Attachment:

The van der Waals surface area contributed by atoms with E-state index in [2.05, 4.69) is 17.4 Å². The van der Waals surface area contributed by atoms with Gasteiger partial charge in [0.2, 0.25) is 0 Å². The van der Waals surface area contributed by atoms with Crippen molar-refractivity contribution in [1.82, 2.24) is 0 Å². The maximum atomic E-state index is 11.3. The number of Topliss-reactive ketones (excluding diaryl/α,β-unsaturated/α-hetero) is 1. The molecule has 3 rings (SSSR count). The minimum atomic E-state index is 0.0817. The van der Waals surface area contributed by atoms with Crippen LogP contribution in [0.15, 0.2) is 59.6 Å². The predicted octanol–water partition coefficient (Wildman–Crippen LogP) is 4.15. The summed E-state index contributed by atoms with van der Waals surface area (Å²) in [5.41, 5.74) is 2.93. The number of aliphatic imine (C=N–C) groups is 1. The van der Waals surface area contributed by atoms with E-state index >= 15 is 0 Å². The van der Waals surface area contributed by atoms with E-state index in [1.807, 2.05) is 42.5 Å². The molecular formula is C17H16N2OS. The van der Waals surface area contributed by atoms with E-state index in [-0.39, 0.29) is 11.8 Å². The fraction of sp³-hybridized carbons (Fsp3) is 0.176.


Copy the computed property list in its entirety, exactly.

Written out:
The van der Waals surface area contributed by atoms with E-state index in [2.05, 4.69) is 17.4 Å². The van der Waals surface area contributed by atoms with Gasteiger partial charge in [0.2, 0.25) is 0 Å². The van der Waals surface area contributed by atoms with Crippen molar-refractivity contribution in [1.82, 2.24) is 0 Å². The maximum atomic E-state index is 11.3. The number of Topliss-reactive ketones (excluding diaryl/α,β-unsaturated/α-hetero) is 1. The molecule has 3 rings (SSSR count). The minimum atomic E-state index is 0.0817. The van der Waals surface area contributed by atoms with Crippen LogP contribution in [0.15, 0.2) is 59.6 Å². The predicted octanol–water partition coefficient (Wildman–Crippen LogP) is 4.15. The summed E-state index contributed by atoms with van der Waals surface area (Å²) in [5.41, 5.74) is 2.93. The number of aliphatic imine (C=N–C) groups is 1. The van der Waals surface area contributed by atoms with E-state index >= 15 is 0 Å². The van der Waals surface area contributed by atoms with E-state index in [1.807, 2.05) is 42.5 Å². The molecular formula is C17H16N2OS. The van der Waals surface area contributed by atoms with E-state index in [-0.39, 0.29) is 11.8 Å². The fraction of sp³-hybridized carbons (Fsp3) is 0.176.